“We know that the whole creation has been groaning in labor pains until now, and not only the creation, but we ourselves, who have the first fruits of the Spirit groan inwardly…Likewise the Spirit helps us in our weakness; for we do not know how to pray as we ought, but that very Spirit intercedes with sighs too deep for words.” Romans 8: 22—23a, 26
Because I know that Kamau Franklin’s words in the quote above are likely to be disturbing to many people who read this column, and some may be tempted to dismiss them as the words of a hateful demagogue, I want to begin by saying that I have met Kamau on several occasions, and once participated in a two-day strategic planning meeting with him. He has never been anything but kind and friendly to me, a white woman, and in fact, has always struck me as a particularly gentle and thoughtful person. If his words seem jarring and painful to you, my plea to you is to struggle to hear them nonetheless. I think doing so is critically important to the life of our church because I am sure there are other Mennonites who are reading this column who totally get where Kamau is coming from, and in fact are feeling and wondering similar things as he. We are a divided church and sadly, the dividing walls between us (Ephesians 2:14), rather than being broken down by a free movement of the Spirit, too often are growing ever thicker.
July 21, 2013
antiracism, Church, Privilege, Race
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Oh how I wish Jesus had set a better example!
Let’s be reasonable here. He should have proposed his prophetic action in consultation with the religious leadership far in advance of the Passover feasts. This would have reduced so much stress for the Pharisees and scribes.
He shouldn’t have made his case using sacred scriptures. Too risky, too radical, too much playing his religion card like he knew it all. Why did he have to bring Isaiah or Jeremiah into this, crazy activists claiming God’s house for foreigners, eunuchs and the like! One issue at a time now! How dare he come to the temple with an agenda!
He certainly should have worked within the structures to ensure no one would be offended, no one would risk the chance at dialogue due to untimely, unvetted mention of certain outcasts. Didn’t he know that if you want to include these people, you have to exclude those people.
He should have toned it down at least a little, no name-calling nor blocking pedestrian traffic in the temple. And what’s with the whip of cords!?
Read more and get involved over atÂ overturningtables.org!
July 1, 2013
activism, Allyhood, Anabaptism, antiracism, Current Events, Exclusion, Gender, Group Identity, Immigration, Indigenous, LGBTQ, Mennonite Church USA, Peace & Peacemaking, Polarization, Power, Privilege, Race, Social justice, Spiritual Life
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Jonathan Wilson-Hartgrove just wrote an article today, called “Nonviolence for White People” and invites your feedback: http://www.mennoworld.org/blog/2013/1/10/nonviolence-white-people/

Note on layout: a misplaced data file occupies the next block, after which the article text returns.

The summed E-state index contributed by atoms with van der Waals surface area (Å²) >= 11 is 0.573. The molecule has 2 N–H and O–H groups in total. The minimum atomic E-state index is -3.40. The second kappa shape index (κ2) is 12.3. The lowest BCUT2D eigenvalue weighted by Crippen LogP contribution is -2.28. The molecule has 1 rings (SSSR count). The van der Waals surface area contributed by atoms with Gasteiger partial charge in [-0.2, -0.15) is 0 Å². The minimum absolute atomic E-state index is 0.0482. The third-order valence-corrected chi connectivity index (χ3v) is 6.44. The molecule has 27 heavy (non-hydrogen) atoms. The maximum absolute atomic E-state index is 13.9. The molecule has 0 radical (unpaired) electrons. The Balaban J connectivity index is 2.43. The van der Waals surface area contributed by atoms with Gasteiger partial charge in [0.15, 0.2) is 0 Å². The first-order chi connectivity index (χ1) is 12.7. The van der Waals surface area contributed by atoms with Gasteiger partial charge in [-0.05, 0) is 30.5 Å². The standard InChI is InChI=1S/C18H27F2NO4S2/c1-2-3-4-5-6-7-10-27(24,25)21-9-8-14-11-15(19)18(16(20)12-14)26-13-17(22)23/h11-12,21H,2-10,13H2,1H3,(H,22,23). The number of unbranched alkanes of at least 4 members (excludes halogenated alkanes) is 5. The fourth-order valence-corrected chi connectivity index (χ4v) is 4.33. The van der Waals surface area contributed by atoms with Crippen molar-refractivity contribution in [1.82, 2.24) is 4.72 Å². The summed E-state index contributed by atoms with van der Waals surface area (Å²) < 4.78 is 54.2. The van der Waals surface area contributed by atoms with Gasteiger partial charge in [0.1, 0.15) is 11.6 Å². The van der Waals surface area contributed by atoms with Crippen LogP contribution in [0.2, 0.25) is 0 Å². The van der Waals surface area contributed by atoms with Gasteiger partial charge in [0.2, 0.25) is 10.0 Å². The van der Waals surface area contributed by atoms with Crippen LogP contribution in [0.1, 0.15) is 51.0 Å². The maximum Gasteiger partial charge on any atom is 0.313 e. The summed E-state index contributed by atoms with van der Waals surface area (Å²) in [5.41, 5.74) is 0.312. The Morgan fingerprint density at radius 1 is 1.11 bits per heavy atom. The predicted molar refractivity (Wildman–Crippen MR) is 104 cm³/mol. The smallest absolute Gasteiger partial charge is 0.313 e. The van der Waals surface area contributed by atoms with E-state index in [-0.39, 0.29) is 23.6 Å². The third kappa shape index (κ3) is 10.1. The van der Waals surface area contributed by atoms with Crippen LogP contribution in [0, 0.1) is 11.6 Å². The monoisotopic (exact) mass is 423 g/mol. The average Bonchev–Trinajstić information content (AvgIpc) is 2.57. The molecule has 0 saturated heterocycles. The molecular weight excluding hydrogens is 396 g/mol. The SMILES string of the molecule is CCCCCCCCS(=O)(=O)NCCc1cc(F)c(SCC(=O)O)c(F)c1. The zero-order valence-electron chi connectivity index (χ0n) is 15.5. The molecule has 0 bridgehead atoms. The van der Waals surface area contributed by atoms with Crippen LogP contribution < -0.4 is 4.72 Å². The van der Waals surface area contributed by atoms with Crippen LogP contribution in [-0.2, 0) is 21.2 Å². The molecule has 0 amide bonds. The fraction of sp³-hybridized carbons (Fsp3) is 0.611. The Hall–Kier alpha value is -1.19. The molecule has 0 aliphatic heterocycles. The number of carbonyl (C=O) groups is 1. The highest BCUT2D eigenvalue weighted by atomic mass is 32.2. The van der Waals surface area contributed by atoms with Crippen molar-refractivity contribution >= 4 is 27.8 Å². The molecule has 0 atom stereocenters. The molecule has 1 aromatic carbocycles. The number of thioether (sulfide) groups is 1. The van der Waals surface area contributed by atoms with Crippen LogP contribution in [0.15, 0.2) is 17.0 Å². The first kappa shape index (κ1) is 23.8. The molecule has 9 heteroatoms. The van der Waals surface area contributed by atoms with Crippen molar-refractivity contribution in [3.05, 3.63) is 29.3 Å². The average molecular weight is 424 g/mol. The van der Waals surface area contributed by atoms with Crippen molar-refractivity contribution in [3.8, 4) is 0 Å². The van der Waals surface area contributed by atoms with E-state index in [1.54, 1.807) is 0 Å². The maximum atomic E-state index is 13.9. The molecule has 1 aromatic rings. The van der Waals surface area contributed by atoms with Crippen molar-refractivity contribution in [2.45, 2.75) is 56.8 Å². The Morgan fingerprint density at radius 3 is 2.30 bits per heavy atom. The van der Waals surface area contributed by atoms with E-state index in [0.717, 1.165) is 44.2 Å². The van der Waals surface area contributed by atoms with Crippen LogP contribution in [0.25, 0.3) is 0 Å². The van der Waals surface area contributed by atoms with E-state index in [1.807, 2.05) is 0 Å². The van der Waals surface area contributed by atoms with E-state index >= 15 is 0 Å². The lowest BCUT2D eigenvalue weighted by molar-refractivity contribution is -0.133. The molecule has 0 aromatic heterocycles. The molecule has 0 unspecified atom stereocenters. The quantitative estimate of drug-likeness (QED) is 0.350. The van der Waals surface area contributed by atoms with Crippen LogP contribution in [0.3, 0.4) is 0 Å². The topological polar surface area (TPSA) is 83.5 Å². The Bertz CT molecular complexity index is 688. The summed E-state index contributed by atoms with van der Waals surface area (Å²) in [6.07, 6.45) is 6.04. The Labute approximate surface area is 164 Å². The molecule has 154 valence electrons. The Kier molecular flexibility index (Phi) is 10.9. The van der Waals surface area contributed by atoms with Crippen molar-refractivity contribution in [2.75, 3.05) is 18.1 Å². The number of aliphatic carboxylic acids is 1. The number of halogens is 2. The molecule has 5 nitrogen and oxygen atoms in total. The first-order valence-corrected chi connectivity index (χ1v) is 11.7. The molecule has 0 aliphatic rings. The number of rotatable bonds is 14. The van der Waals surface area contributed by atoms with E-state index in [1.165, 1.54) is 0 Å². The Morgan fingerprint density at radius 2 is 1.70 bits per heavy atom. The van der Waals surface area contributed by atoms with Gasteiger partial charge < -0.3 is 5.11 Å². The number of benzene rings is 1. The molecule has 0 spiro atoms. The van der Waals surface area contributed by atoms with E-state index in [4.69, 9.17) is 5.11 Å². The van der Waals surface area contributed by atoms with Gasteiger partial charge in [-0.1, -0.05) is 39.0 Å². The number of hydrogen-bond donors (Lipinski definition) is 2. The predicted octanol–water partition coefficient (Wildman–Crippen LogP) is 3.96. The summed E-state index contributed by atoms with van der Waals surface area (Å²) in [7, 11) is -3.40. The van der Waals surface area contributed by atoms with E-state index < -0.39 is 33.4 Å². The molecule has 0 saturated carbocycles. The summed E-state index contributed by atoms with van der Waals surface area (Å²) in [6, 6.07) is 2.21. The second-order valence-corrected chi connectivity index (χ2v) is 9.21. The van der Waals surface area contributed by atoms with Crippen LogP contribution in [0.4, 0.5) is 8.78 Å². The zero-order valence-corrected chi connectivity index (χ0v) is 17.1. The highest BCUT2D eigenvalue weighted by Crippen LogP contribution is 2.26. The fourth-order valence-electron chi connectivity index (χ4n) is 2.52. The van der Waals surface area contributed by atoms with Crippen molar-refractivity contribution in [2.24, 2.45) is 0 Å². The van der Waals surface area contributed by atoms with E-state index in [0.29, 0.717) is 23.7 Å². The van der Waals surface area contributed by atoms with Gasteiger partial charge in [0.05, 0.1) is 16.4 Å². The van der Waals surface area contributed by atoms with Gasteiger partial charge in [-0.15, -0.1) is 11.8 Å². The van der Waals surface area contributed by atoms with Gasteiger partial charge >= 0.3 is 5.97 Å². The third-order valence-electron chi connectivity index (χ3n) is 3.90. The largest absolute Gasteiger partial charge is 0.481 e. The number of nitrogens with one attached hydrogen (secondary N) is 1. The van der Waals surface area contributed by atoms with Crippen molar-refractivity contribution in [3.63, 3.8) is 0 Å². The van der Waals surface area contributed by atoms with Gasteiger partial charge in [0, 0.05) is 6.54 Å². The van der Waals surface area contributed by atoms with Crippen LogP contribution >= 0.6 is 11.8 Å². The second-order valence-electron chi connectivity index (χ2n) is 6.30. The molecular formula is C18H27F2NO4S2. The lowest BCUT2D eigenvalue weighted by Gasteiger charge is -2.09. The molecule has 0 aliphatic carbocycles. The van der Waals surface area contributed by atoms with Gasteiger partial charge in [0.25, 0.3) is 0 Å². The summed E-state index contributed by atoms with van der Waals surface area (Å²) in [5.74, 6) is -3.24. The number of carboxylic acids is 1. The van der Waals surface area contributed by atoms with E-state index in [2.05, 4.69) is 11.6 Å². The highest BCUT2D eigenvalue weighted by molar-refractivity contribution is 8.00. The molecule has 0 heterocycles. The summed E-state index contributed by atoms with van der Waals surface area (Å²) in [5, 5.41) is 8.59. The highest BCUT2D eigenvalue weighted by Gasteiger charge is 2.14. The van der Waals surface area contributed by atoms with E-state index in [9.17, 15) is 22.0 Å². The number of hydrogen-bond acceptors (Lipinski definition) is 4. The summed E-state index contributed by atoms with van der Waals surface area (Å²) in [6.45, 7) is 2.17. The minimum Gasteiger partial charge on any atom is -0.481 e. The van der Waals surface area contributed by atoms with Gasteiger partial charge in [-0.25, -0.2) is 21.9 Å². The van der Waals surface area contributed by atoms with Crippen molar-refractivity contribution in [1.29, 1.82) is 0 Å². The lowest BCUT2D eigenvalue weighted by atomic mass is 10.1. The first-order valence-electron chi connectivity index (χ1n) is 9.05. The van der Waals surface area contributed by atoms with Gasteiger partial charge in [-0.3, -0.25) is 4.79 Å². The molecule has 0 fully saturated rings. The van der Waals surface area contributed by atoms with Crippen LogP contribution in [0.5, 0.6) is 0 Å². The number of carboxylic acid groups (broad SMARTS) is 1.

This is a great discussion for young Anabaptist radicals, particularly white folks.
January 10, 2013
activism, Allyhood, New Monasticism, Nonviolence, Power, Privilege, Race
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Several months ago I drafted a post on Occupy Wall Street suggesting that people interested in thinking through issues of race and gender (re)turn to Adrienne Rich as a wise source. We so often forget those who have gone before us, outside a fairly limited range, and I thought posting a few quotations from one of Rich’s essays might provoke thought and also encourage folks to dig out college anthologies, hunt down books in the library, or do a little web-searching.
I didn’t post the little piece because I wanted it to be Just Right. Then I got busy.
And now Adrienne Rich has died, and I am reminded again of how much she has to teach us.
March 30, 2012
activism, antiracism, Books, Current Events, Economics, Gender, Group Identity, Media, Poetry, Politics, Privilege, Race, Sexism, Stories, Wealth, Writing
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This is the sequel to Our most bitter opponents: the Christians who fought against Dr. King and also to Oppression is Bad, Now What?. Thanks to Sharon William’s comment on The Mennonite for my title.
As we think about what it means to be an ally and look at the continuing legacy of white supremacist Christianity, the Beattitudes in Matthew and Luke have a lot to offer us.
Too often, when we read differing version of Jesus’ words in different gospels, we try to ignore them. But I think these two passages speak deeply to beautiful, complimentary truths about the movement that Jesus invites us into.
In short, the beatitudes in Matthew focus on spiritual and emotional virtues: poor in spirit, mourning, meekness, thirsting for righteousness, mercy, pureness of heart, peacemaking and the being persecuted for righteousness.
As I grew up learning these, I thought of these as things I do on my own. It was up to me, as an individual, with God’s help to be merciful, pure in heart and meek. It might be hard, but it was fundamentally a personal struggle that God and I worked on.
It’s easy for us to look at the beatitudes and say, as the Bishop of London did, “This is just a spiritual thing. Jesus wasn’t concerned with people’s economic or political well being. All he cared about was their spiritual virtues.”
January 31, 2012
Allyhood, Church, liberation theology, Race, The Bible
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Warning: This blog post contains some graphic images.
MLK day is day when we appropiately focus a lot on the Reverend Dr. Martin Luther King Jr.’s Christianity and the prophetic witness of the movement he led against racism and white supremacy.
We sometimes forget that most of the white people who Dr. King challenged were Christians. I think it is as important for me as a white person to understand the faith of the segregationists as it is to understand Dr. King’s faith. This is one way I can do my work and understand whiteness in the work of anti-racism.
Let’s start by taking one step back and looking at slaveholder Christianity. Specifically, the faith of white Christians who owned African-American slaves here in the United States. (more…)
January 15, 2012
Church, Privilege, Race, Theology